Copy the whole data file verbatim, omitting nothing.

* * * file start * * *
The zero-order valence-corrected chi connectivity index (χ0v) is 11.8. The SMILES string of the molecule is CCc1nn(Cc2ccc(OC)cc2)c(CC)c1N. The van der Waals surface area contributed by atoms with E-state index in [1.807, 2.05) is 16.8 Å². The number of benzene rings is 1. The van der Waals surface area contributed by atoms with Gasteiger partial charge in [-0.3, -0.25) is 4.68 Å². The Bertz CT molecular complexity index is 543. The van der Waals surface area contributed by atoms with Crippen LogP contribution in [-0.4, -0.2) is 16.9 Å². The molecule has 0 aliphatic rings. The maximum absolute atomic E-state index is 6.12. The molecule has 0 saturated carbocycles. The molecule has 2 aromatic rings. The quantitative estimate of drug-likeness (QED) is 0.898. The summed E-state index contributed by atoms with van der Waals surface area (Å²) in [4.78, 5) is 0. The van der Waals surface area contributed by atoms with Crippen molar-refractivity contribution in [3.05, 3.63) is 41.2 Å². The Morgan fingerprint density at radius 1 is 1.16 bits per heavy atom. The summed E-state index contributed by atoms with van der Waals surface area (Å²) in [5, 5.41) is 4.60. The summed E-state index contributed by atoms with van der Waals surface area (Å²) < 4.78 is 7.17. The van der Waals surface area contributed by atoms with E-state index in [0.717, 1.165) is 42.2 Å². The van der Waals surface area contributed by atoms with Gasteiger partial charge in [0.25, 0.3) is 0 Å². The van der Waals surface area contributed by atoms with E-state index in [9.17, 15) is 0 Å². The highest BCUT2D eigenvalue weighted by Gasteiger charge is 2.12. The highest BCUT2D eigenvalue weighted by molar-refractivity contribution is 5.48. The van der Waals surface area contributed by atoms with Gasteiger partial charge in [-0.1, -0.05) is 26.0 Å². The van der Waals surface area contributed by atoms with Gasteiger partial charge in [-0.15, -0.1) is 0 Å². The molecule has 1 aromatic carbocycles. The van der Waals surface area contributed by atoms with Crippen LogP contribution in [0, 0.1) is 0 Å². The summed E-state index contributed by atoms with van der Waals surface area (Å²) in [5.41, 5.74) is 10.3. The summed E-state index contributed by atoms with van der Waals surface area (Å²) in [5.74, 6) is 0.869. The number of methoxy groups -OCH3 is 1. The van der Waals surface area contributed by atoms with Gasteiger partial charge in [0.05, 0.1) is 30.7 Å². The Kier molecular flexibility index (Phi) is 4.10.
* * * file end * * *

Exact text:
The zero-order valence-corrected chi connectivity index (χ0v) is 11.8. The SMILES string of the molecule is CCc1nn(Cc2ccc(OC)cc2)c(CC)c1N. The van der Waals surface area contributed by atoms with E-state index in [1.807, 2.05) is 16.8 Å². The number of benzene rings is 1. The van der Waals surface area contributed by atoms with Gasteiger partial charge in [-0.3, -0.25) is 4.68 Å². The Bertz CT molecular complexity index is 543. The van der Waals surface area contributed by atoms with Crippen LogP contribution in [-0.4, -0.2) is 16.9 Å². The molecule has 0 aliphatic rings. The maximum absolute atomic E-state index is 6.12. The molecule has 0 saturated carbocycles. The molecule has 2 aromatic rings. The quantitative estimate of drug-likeness (QED) is 0.898. The summed E-state index contributed by atoms with van der Waals surface area (Å²) in [4.78, 5) is 0. The van der Waals surface area contributed by atoms with Crippen molar-refractivity contribution in [3.05, 3.63) is 41.2 Å². The Morgan fingerprint density at radius 1 is 1.16 bits per heavy atom. The summed E-state index contributed by atoms with van der Waals surface area (Å²) in [5, 5.41) is 4.60. The summed E-state index contributed by atoms with van der Waals surface area (Å²) < 4.78 is 7.17. The van der Waals surface area contributed by atoms with E-state index in [0.717, 1.165) is 42.2 Å². The van der Waals surface area contributed by atoms with Gasteiger partial charge in [0.25, 0.3) is 0 Å². The van der Waals surface area contributed by atoms with E-state index in [9.17, 15) is 0 Å². The highest BCUT2D eigenvalue weighted by Gasteiger charge is 2.12. The highest BCUT2D eigenvalue weighted by molar-refractivity contribution is 5.48. The van der Waals surface area contributed by atoms with Gasteiger partial charge in [-0.1, -0.05) is 26.0 Å². The van der Waals surface area contributed by atoms with Gasteiger partial charge in [-0.15, -0.1) is 0 Å². The molecule has 1 aromatic carbocycles. The van der Waals surface area contributed by atoms with Crippen LogP contribution in [0, 0.1) is 0 Å². The summed E-state index contributed by atoms with van der Waals surface area (Å²) in [5.41, 5.74) is 10.3. The summed E-state index contributed by atoms with van der Waals surface area (Å²) in [5.74, 6) is 0.869. The number of methoxy groups -OCH3 is 1. The van der Waals surface area contributed by atoms with Gasteiger partial charge in [0.05, 0.1) is 30.7 Å². The Kier molecular flexibility index (Phi) is 4.10.